The structure typically includes three tiers:

  • Primary Agricultural Credit Societies (PACS): These financial cooperatives are usually set up by farmers and other people who work in agriculture to help farms get loans and other services. The Reserve Bank of India oversees them, and the Cooperative Societies Act makes sure they are legal. In rural places, where traditional banks may not be easy to reach, primary agricultural credit societies are often set up. The main goal of these groups is to help members buy the tools and other things they need to run a successful farm by giving them loans, often with low-interest rates. They provide various services that assist farmers in running their businesses, such as crop insurance, storage, and marketing help. The people who belong to these groups pay for them by giving money and time to help the company.
  • Central Cooperative Banks (CCBs): Acting as intermediaries between PACS and the apex level. The Cooperative Societies Act regulates how cooperatives are set up and run, and that includes Central Cooperative Banks (CCBs). These businesses are controlled by the Reserve Bank of India and managed by the State Cooperative Department. Financial services are offered to people in rural and semi-urban areas across the country. Their members can access savings, loans, and other banking services through them. They support and fund farming activities, including crop protection and services that provide inputs. Each person’s savings, deposits, loans, and other sources provide the central cooperative banks with their operating capital.
  • State Cooperative Banks (SCBs): As the name suggests, a state cooperative bank is run at the state level. The Reserve Bank of India (RBI) and the governments of each state keep an eye on them. They help people in rural areas and with low incomes get money all over the country. They are often the only way for small businesses, businesses related to agriculture, and other related activities to get loans. These banks also work with credit unions, dairy cooperatives, and farming cooperatives to help them with their banking needs. SCB gets its operating capital from deposits, funds, loans from the RBI and state governments, and other sources.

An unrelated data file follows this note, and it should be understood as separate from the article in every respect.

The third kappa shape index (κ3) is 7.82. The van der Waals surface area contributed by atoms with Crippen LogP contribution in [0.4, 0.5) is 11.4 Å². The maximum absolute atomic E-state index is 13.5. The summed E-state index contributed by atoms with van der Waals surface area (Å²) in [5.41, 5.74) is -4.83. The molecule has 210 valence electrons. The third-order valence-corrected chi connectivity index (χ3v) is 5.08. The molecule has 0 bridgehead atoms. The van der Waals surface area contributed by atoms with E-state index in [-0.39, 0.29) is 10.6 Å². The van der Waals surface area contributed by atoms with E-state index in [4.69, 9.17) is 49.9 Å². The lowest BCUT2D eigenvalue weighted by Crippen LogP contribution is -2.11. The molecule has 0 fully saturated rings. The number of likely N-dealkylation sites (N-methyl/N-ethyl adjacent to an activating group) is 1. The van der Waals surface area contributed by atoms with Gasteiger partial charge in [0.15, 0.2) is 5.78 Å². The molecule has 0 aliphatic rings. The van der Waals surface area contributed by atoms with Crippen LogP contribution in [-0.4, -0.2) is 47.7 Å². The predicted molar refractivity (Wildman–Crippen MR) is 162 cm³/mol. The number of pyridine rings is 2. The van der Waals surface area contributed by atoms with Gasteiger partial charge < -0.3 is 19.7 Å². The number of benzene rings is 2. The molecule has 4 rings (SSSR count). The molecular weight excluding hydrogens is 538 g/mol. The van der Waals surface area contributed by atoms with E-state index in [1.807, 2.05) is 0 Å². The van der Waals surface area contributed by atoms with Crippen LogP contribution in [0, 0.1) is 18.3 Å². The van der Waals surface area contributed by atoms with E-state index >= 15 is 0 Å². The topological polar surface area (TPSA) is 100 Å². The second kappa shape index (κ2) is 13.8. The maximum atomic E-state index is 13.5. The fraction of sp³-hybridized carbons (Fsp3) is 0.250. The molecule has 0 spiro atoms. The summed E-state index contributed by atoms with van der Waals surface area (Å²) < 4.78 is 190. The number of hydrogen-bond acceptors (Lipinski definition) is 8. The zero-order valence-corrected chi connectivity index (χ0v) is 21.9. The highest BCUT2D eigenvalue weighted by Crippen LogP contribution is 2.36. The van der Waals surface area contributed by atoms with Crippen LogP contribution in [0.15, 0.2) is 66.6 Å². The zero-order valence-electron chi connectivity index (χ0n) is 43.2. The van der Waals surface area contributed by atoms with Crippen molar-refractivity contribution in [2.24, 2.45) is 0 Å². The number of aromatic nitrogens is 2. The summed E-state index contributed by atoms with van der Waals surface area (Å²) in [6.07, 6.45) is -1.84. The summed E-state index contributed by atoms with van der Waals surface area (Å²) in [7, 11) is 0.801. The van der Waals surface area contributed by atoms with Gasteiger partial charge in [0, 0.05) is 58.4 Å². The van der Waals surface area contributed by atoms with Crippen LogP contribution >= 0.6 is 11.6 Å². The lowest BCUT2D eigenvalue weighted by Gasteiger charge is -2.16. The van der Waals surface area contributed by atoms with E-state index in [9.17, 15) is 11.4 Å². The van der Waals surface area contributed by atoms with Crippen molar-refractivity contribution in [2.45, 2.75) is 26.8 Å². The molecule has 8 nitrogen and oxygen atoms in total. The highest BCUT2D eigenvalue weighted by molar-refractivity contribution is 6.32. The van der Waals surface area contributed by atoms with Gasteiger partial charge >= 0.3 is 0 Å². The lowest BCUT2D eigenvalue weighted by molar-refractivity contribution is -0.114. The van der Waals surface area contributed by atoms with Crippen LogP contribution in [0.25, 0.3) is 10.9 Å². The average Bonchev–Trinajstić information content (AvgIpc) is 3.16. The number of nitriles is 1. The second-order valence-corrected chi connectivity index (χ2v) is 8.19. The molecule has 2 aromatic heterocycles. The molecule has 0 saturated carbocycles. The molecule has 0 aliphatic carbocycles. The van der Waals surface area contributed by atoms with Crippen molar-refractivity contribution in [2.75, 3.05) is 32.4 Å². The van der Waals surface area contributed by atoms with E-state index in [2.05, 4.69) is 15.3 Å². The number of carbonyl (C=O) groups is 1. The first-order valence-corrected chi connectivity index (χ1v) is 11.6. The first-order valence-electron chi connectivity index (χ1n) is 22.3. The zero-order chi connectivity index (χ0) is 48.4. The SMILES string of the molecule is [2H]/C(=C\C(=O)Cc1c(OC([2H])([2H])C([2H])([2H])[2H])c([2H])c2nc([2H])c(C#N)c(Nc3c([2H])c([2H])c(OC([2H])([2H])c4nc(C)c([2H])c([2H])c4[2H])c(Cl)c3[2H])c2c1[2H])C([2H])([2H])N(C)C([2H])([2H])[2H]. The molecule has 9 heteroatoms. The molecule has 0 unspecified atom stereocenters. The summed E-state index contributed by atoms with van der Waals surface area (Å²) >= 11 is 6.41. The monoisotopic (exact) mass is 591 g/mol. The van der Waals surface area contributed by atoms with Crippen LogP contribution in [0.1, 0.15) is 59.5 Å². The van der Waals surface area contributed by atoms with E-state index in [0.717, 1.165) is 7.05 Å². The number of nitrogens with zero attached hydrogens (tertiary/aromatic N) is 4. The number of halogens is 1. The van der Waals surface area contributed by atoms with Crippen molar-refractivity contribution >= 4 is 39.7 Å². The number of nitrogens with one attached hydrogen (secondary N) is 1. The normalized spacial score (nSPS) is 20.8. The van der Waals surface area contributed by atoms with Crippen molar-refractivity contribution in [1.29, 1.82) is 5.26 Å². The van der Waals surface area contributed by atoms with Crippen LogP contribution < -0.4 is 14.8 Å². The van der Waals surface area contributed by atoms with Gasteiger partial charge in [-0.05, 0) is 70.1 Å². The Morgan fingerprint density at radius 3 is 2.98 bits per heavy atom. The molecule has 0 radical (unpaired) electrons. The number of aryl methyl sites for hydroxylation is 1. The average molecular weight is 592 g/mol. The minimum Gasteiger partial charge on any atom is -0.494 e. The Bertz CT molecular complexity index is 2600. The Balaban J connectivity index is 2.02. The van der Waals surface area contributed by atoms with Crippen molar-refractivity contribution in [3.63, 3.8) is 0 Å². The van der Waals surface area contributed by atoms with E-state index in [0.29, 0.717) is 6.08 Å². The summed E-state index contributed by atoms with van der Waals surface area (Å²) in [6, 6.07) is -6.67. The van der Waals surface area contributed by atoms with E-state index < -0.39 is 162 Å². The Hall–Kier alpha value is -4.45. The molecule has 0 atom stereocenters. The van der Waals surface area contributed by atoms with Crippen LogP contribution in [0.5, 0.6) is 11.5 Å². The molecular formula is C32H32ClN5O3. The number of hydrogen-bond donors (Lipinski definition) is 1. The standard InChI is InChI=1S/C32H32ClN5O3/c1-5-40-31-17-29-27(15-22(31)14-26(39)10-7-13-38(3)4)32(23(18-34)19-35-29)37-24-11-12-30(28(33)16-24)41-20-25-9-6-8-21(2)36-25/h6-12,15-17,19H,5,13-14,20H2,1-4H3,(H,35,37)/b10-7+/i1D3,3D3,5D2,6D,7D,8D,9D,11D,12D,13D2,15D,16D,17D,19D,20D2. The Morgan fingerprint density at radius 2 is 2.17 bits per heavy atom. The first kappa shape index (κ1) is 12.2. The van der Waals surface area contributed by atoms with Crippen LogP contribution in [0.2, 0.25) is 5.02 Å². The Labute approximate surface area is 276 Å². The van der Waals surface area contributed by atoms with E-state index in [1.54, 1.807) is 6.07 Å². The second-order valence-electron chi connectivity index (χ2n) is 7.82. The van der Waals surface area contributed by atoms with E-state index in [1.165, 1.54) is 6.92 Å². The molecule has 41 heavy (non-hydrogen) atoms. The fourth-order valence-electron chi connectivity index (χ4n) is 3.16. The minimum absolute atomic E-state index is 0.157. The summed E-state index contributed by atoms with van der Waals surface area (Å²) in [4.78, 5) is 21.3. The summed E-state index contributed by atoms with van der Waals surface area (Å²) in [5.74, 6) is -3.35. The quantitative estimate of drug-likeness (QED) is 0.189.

Features of Cooperative Banking

Cooperative banks have several features that distinguish them from traditional commercial banks.

  • Democratic Control: One of the main features is member ownership. Cooperative banks are owned by their members, who have a say in the bank’s operations and decision-making processes, following the principle of “one member, one vote.” Members have the right to vote on important decisions, such as the election of the board of directors and the approval of the bank’s annual budget. This ensures that the bank’s operations are transparent and accountable.
  • Profit-sharing: As non-profit organisations, cooperative banks’ main goal is to meet the financial wants of their members. Any extra money the bank makes is either given back to the members as a reward or used to increase the bank’s capital base. The surplus generated is distributed among members, fostering a sense of collective ownership. Members also share in the profits of the bank in the form of dividends.
  • Community Development: They are also very important to community growth because they teach people about money, help local businesses, and put money into community projects. They encourage their members to stick together and help each other.


Cooperative banks in India are regulated by the RBI and the National Bank for Agriculture and Rural Development (NABARD). The RBI is responsible for regulating and supervising all cooperative banks in India, while NABARD is responsible for providing credit facilities to these banks. The regulation of cooperative banks is essential to ensure their safety and soundness. Regulators monitor the banks’ financial performance and ensure that they comply with all the necessary regulations and guidelines. They also assist the banks when needed, such as during times of financial distress.